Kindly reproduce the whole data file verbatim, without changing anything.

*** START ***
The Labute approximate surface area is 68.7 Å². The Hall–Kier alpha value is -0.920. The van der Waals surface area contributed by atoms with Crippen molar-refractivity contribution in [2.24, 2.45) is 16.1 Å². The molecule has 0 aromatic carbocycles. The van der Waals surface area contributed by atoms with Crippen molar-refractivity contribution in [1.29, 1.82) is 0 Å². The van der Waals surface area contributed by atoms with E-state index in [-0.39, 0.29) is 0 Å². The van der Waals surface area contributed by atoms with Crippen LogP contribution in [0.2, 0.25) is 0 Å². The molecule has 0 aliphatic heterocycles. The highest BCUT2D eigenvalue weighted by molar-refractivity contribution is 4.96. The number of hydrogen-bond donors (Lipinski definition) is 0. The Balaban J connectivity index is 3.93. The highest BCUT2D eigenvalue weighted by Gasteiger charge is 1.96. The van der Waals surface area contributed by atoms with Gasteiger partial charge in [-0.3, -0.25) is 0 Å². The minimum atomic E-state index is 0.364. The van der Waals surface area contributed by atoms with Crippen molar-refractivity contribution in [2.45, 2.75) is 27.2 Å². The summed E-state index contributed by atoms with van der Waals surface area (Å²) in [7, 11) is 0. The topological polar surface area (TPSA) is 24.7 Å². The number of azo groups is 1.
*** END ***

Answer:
The Labute approximate surface area is 68.7 Å². The Hall–Kier alpha value is -0.920. The van der Waals surface area contributed by atoms with Crippen molar-refractivity contribution in [2.24, 2.45) is 16.1 Å². The molecule has 0 aromatic carbocycles. The van der Waals surface area contributed by atoms with Crippen molar-refractivity contribution in [1.29, 1.82) is 0 Å². The van der Waals surface area contributed by atoms with E-state index in [-0.39, 0.29) is 0 Å². The van der Waals surface area contributed by atoms with Crippen LogP contribution in [0.2, 0.25) is 0 Å². The molecule has 0 aliphatic heterocycles. The highest BCUT2D eigenvalue weighted by molar-refractivity contribution is 4.96. The number of hydrogen-bond donors (Lipinski definition) is 0. The Balaban J connectivity index is 3.93. The highest BCUT2D eigenvalue weighted by Gasteiger charge is 1.96. The van der Waals surface area contributed by atoms with Gasteiger partial charge in [-0.3, -0.25) is 0 Å². The minimum atomic E-state index is 0.364. The van der Waals surface area contributed by atoms with Crippen molar-refractivity contribution in [2.45, 2.75) is 27.2 Å². The summed E-state index contributed by atoms with van der Waals surface area (Å²) in [7, 11) is 0. The topological polar surface area (TPSA) is 24.7 Å². The number of azo groups is 1.